The Cellar by Richard Laymon
The Cellar by Richard Laymon

Some people dismiss the late Richard Laymon as a hack horror writer.

Those people should go fuck themselves.

An originator of the early splatterpunk movement, Richard Laymon was an unsung artist who made the job of “novelist” look easy with his literary virtuosity and prolific output.

But, like Rodney Dangerfield, Richard Laymon got no respect. He never found a big American audience for his work during his lifetime. He pumped out thrillers alongside Dean Koontz, Peter Straub, John Saul, and Stephen King, but never achieved the fame and fortune of his contemporaries. Critics dismissed his work as too sexiest and/or too violent. Laymon was an “underground favorite” who had a hard time finding American publishers for his novels.

Fortunately, Laymon found an audience overseas. His sales in England and Australia during the ’80 and ‘90s kept his literary career alive. He was able to eek out a living, feed his family, and keep a roof over their heads.

This alone qualifies him as a literary hero.

Things improved for Laymon in the late ‘90s. Leisure Books published his back catalog to great success. Laymon’s American fan-base grew.

But — because life is as random and violent as … well, a Richard Laymon novel — Richard Laymon died of a massive heart attack in February 2001.

The Cellar by Richard Laymon, paperback 1st edition.
The Cellar by Richard Laymon, paperback 1st edition.

The Cellar (1980) is Richard Laymon’s first published novel, and one of his best (rivaled only by 1988’s Resurrection Dreams). It’s the first volume in The Beast House Series, and showcases Laymon’s lean writing style, penchant for fast-paced plots, and masterful use of dialogue.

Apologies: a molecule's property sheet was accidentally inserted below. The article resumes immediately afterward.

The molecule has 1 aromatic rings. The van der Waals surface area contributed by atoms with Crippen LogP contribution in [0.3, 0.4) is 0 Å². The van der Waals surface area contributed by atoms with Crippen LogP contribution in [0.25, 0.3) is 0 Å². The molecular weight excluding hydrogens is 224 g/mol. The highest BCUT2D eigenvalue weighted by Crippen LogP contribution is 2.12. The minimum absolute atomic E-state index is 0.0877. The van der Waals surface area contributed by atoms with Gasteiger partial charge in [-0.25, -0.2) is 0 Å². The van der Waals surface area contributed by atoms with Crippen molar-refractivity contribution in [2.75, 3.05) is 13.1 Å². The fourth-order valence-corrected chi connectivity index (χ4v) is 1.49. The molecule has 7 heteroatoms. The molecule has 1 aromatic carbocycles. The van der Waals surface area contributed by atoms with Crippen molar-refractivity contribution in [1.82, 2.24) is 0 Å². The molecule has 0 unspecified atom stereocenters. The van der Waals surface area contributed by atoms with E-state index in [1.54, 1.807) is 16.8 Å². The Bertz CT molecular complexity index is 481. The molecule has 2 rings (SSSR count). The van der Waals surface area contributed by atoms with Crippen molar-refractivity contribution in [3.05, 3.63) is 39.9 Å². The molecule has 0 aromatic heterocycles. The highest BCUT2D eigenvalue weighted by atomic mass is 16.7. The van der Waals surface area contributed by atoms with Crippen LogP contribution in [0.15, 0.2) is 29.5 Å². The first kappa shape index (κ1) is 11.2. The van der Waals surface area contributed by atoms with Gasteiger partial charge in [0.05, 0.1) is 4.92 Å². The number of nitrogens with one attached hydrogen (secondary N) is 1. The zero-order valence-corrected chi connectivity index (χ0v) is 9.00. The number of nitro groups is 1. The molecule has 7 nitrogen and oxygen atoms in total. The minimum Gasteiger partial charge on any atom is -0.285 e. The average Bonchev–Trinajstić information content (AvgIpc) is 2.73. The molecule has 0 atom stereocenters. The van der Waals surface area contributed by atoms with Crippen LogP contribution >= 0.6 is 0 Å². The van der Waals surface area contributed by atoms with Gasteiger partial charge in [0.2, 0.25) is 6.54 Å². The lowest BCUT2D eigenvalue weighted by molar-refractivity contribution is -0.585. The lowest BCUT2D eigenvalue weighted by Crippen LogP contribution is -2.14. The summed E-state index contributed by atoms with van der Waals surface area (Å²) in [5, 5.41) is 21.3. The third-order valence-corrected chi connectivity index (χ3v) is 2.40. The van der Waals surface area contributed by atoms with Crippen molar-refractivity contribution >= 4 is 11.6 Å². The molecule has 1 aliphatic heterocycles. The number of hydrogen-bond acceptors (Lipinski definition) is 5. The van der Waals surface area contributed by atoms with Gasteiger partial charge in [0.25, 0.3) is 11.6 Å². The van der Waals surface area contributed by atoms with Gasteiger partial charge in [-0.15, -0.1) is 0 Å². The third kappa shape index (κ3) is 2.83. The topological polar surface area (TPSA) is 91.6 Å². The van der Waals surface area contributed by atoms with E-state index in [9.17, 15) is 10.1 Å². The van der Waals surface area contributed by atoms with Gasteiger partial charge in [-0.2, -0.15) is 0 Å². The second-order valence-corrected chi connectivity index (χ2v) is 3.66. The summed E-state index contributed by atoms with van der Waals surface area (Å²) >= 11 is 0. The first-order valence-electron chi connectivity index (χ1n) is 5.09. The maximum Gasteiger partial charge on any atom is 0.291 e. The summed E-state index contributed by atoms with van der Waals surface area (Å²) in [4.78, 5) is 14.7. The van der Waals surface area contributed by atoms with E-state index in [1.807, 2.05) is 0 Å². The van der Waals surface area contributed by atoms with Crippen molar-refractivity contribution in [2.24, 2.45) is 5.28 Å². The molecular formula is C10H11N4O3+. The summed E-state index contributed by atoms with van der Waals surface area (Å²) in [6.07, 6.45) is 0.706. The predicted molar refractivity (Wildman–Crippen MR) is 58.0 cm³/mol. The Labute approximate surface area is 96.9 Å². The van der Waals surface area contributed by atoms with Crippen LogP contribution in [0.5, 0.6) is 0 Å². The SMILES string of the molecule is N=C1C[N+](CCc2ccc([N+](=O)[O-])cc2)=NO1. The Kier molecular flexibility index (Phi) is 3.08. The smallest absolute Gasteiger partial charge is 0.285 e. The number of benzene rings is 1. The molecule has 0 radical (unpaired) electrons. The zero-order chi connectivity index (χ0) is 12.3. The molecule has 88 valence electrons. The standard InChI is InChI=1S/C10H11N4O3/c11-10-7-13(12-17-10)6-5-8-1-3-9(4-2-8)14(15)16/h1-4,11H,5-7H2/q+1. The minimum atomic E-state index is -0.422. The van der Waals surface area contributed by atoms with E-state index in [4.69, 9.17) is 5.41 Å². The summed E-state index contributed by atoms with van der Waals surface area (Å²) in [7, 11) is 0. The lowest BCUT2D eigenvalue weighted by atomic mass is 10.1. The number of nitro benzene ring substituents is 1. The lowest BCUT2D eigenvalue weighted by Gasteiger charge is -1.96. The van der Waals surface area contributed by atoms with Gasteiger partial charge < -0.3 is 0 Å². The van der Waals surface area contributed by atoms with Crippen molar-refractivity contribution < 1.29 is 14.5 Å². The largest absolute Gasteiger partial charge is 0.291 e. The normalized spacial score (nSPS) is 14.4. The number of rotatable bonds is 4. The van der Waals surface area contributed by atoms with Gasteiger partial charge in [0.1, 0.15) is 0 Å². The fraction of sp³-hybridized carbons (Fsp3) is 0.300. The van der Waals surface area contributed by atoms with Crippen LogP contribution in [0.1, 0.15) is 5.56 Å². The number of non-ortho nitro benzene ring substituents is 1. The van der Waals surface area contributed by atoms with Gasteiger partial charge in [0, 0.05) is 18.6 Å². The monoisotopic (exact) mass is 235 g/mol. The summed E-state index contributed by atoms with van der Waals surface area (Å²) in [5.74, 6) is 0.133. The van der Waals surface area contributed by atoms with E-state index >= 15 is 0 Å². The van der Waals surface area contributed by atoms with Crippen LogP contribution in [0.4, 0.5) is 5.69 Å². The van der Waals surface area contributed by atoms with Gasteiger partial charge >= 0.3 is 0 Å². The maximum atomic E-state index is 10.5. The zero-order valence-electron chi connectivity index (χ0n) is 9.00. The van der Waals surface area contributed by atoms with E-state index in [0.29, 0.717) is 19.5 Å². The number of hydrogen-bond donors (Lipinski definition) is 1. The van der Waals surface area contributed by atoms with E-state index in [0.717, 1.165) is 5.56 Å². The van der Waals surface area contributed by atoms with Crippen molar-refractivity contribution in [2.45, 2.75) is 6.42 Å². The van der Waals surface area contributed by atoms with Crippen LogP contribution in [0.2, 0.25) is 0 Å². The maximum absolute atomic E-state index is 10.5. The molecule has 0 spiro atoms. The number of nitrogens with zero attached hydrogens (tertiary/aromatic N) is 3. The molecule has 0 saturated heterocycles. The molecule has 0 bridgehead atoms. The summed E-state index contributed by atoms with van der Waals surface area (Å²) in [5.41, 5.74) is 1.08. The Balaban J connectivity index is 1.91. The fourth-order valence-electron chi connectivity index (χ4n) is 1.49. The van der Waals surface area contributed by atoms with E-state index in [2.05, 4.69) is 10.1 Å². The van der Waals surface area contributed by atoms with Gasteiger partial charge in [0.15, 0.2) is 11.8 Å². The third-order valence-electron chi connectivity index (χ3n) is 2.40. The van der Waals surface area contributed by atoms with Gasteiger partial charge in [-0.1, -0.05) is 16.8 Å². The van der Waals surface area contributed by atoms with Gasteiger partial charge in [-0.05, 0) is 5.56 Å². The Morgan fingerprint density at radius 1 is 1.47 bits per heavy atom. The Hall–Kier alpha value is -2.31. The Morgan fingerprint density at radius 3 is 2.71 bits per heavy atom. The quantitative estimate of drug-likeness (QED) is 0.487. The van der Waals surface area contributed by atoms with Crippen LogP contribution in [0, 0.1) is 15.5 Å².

The Cellar is a blend of creature-feature and crime thriller, like From Dusk ‘Til Dawn. A mother and daughter flee an abusive boyfriend just released from prison. But their car breaks down in remote Malcasa Point, home of a strange tourist attraction called The Beast House. According to local legend, several gruesome murders occurred in the The Beast House, committed by “demonic beasts” that allegedly still haunt the place.

Mom and Daughter cross paths with a Monster Bounty Hunter, a Creepy Old Man, and The Creepy Beast House Homeowners before Psycho Ex-Boyfriend makes the scene, and fireworks fly.

But things really go ass over teakettle when The Beasts show up, hellacious gargoyle-like creatures sporting enormous, gnarled erections. Creepy, indeed.

The true gem of The Cellar is its epilogue. Laymon’s crafts a twist(ed) ending using only dialogue that is one of the best endings in any novel ever. Period.

Richard Laymon press shot
RIP Richard Laymon, 1947-2001.

Long live. Richard Laymon! I am humbled by his greatness!

Miss you, Dick.